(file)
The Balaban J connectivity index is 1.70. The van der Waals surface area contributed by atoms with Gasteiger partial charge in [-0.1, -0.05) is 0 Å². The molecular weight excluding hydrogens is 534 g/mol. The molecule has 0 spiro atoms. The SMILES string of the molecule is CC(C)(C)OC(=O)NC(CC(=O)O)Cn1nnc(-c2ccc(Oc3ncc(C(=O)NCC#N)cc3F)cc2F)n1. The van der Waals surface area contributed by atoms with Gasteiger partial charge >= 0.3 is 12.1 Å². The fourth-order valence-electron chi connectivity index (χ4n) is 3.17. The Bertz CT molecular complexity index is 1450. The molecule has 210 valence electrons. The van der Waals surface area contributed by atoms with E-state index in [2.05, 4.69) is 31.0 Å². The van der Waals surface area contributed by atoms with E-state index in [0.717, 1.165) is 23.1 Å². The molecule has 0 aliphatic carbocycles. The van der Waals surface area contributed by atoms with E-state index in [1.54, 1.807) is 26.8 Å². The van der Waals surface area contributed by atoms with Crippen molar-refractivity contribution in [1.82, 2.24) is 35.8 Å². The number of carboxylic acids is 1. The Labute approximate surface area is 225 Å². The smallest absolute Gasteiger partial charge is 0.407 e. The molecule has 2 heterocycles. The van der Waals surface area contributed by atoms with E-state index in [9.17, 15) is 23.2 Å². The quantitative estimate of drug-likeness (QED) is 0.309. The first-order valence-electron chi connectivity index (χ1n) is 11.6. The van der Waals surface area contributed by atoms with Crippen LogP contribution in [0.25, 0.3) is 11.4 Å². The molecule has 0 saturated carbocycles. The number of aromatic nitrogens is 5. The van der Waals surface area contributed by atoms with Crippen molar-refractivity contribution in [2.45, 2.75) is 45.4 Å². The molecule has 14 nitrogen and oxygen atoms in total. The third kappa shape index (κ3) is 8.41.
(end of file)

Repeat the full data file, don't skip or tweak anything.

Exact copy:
The Balaban J connectivity index is 1.70. The van der Waals surface area contributed by atoms with Gasteiger partial charge in [-0.1, -0.05) is 0 Å². The molecular weight excluding hydrogens is 534 g/mol. The molecule has 0 spiro atoms. The SMILES string of the molecule is CC(C)(C)OC(=O)NC(CC(=O)O)Cn1nnc(-c2ccc(Oc3ncc(C(=O)NCC#N)cc3F)cc2F)n1. The van der Waals surface area contributed by atoms with Gasteiger partial charge >= 0.3 is 12.1 Å². The fourth-order valence-electron chi connectivity index (χ4n) is 3.17. The Bertz CT molecular complexity index is 1450. The molecule has 210 valence electrons. The van der Waals surface area contributed by atoms with E-state index in [2.05, 4.69) is 31.0 Å². The van der Waals surface area contributed by atoms with E-state index in [0.717, 1.165) is 23.1 Å². The molecule has 0 aliphatic carbocycles. The van der Waals surface area contributed by atoms with E-state index in [1.54, 1.807) is 26.8 Å². The van der Waals surface area contributed by atoms with Crippen molar-refractivity contribution in [1.82, 2.24) is 35.8 Å². The number of carboxylic acids is 1. The Labute approximate surface area is 225 Å². The smallest absolute Gasteiger partial charge is 0.407 e. The molecule has 2 heterocycles. The van der Waals surface area contributed by atoms with E-state index in [9.17, 15) is 23.2 Å². The quantitative estimate of drug-likeness (QED) is 0.309. The first-order valence-electron chi connectivity index (χ1n) is 11.6. The van der Waals surface area contributed by atoms with Crippen LogP contribution in [0.25, 0.3) is 11.4 Å². The molecule has 0 saturated carbocycles. The number of aromatic nitrogens is 5. The van der Waals surface area contributed by atoms with Crippen molar-refractivity contribution in [2.45, 2.75) is 45.4 Å². The molecule has 14 nitrogen and oxygen atoms in total. The third kappa shape index (κ3) is 8.41.